Weekly Top 10 Automation Articles
Each year, millions of Americans walk out of a doctor’s office with a misdiagnosis. Physicians try to be systematic when identifying illness and disease, but bias creeps in. Alternatives are overlooked. Now a group of researchers in the United States and China has tested a potential remedy for all-too-human frailties: artificial intelligence.
Author: Cade Metz
Read More On: The New York Times
2. AR Will Spark The Next Big Tech Platform—Call It Mirrorworld
THE MIRRORWORLD DOESN’T yet fully exist, but it is coming. Someday soon, every place and thing in the real world—every street, lamppost, building, and room—will have its full-size digital twin in the mirrorworld. For now, only tiny patches of the mirrorworld are visible through AR headsets. Piece by piece, these virtual fragments are being stitched together to form a shared, persistent place that will parallel the real world.
Author: Kevin Kelly
Read more on: Wired
Relationships are a tricky thing — and particularly fraught in the enterprise world, where the right connection or second-degree contact can make the difference in a high-stakes deal. That’s why almost five years ago, Stanford grads Ray Zhou and Shubham Goel cofounded Affinity, a San Francisco startup developing what they describe as a “relationship intelligence” platform.
Author: Kyle Wiggers
Read More On: VentureBeat
In an operating room in rural Idaho, doctors prep a patient for surgery. They make a tiny, thumb-sized incision into the patient and insert a small robot while across the country a surgeon puts on a virtual reality headset, grabs their controllers and prepares to operate. While this scene may seem like science fiction now, a Charlestown, Mass.-based startup called Vicarious Surgical is developing the technology to make that vision a reality.
Author: Jonathan Shieber
Read More On: Tech Crunch
Deepfakes are videos that have been constructed to make a person appear to say or do something that they never said or did. With artificial intelligence-based methods for creating deepfakes becoming increasingly sophisticated and accessible, deepfakes are raising a set of challenging policy, technology, and legal issues.
Nonresident Senior Fellow - Governance Studies, Center for Technology Innovation
Deepfakes can be used in ways that are highly disturbing. Candidates in a political campaign can be targeted by manipulated videos in which they appear to say things that could harm their chances for election.
Author: John Villasenor
Read More On: Brooking
Dr Genevera Allen from Rice University in Houston said that the increased use of such systems was contributing to a “crisis in science”.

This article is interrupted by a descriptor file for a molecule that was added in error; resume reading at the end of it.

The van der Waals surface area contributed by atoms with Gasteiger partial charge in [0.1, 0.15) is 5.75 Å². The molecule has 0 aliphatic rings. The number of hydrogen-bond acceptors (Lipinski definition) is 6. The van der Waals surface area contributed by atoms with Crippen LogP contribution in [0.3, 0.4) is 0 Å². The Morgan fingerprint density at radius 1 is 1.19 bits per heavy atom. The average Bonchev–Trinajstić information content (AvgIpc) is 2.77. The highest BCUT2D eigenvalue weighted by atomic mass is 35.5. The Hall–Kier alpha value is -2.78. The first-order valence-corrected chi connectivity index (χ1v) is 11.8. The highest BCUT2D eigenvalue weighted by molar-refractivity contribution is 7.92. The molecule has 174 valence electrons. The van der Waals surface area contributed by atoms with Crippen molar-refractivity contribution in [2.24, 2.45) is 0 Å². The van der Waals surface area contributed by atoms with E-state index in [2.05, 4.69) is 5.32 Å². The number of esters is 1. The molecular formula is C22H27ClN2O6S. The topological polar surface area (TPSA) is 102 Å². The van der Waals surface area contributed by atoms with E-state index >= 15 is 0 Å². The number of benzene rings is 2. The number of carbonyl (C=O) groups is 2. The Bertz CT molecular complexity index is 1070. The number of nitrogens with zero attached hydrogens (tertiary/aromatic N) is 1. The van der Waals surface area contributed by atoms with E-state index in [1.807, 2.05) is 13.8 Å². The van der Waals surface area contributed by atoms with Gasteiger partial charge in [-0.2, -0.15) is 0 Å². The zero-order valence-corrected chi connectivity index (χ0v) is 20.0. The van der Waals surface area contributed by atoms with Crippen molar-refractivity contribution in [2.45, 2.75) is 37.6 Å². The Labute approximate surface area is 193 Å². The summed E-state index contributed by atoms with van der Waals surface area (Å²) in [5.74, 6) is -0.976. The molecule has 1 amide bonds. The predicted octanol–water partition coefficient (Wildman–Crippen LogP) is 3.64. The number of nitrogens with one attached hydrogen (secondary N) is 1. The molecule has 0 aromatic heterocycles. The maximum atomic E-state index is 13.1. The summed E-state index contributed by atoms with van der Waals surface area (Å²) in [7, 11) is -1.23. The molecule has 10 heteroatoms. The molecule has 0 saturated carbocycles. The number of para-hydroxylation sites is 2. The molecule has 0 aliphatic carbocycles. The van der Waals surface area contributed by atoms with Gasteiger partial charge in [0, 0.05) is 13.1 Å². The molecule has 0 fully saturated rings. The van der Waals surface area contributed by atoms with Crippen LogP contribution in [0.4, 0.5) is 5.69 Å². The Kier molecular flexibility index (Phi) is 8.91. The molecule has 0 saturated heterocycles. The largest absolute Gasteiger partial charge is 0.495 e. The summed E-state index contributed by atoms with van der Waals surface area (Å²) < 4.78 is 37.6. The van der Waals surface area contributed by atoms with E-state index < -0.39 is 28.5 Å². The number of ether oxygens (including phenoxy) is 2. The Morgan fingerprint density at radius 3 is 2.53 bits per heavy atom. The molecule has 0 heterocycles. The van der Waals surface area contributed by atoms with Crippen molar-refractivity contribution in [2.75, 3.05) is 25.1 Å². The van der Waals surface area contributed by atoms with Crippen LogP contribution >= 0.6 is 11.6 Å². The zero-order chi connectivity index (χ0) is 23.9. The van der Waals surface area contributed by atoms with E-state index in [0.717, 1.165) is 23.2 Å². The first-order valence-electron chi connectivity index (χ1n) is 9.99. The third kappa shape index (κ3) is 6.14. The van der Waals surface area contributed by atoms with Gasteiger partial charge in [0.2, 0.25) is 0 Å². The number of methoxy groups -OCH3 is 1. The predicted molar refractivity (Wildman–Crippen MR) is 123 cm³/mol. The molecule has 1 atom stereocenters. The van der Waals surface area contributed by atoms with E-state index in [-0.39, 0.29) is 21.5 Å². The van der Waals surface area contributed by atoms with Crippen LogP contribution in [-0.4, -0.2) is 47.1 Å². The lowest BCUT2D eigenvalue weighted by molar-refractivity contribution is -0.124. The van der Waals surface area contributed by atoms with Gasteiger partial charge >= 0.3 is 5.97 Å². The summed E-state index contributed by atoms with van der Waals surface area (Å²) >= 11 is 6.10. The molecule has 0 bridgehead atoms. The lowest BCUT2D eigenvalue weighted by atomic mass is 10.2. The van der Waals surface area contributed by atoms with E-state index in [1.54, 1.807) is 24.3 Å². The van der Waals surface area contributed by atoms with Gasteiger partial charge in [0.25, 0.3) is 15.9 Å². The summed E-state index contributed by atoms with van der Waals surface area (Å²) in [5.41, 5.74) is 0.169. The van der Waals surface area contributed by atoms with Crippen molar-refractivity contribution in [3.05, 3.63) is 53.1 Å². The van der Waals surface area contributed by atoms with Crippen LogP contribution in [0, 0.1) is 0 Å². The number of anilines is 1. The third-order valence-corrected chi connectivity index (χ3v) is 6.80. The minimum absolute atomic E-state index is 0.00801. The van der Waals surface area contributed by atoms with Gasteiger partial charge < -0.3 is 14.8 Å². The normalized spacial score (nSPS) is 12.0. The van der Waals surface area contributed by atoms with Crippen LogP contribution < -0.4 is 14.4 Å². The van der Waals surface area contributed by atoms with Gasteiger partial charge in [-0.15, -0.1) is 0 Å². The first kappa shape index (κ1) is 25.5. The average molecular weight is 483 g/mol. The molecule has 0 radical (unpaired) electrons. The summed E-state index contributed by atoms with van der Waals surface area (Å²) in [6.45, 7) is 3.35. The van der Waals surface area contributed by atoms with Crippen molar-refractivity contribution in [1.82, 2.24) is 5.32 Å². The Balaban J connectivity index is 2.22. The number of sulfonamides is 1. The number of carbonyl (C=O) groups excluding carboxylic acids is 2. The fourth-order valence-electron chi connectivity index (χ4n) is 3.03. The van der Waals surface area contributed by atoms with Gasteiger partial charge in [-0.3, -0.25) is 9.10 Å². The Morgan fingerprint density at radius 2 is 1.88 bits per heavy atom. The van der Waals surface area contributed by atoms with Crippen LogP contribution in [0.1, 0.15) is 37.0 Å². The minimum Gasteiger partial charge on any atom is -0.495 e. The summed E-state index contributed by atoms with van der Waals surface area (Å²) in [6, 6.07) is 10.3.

She warned scientists that if they didn’t improve their techniques they would be wasting both time and money. Her research was presented at the American Association for the Advancement of Science in Washington.
Author: Pallab Ghosh
Read More On: BBC
YouTube’s Related video algorithm has been accused of some pretty heinous things in recent years -- censorship, conspiracy theory-mongering, and far-right radicalization to list a few -- but none have been as grave as the latest charge: that of helping pedophiles locate and share borderline soft-core porn-like content.
Related videos on YouTube should be for cute animal compilations or upcoming music in an Autoplay list. What the Related video algorithm should not be doing is exposing preteens to predators.
Author: Fruzsina Eordogh
Read More On: Forbes
ARE MACHINES RACIST? Are algorithms and artificial intelligence inherently prejudiced? Do Facebook, Google, and Twitter have political biases? Those answers are complicated.
But if the question is whether the tech industry doing enough to address these biases, the straightforward response is no.
The art of making perfumes and colognes hasn’t changed much since the 1880s, when synthetic ingredients began to be used. Expert fragrance creators tinker with combinations of chemicals in hopes of producing compelling new scents. So Achim Daub, an executive at one of the world’s biggest makers of fragrances, Symrise, wondered what would happen if he injected artificial intelligence into the process. Would a machine suggest appealing formulas that a human might not think to try?
Author: Brian Bergstein
Read More On: MIT Technology Review
Artificial intelligence and machine learning might sound like the stuff of sci-fi movies. But hedge funds, major banks and private equity firms are already deploying next-generation technologies to gain an edge.
Citigroup uses machine learning to make portfolio recommendations to clients. High-frequency trading firms rely on machine learning tools to rapidly read and react to financial markets. And quant shops like PanAgora Asset Management have developed complex algorithms to test sophisticated investment ideas.
Author: Matt Egan
Read More On: CNN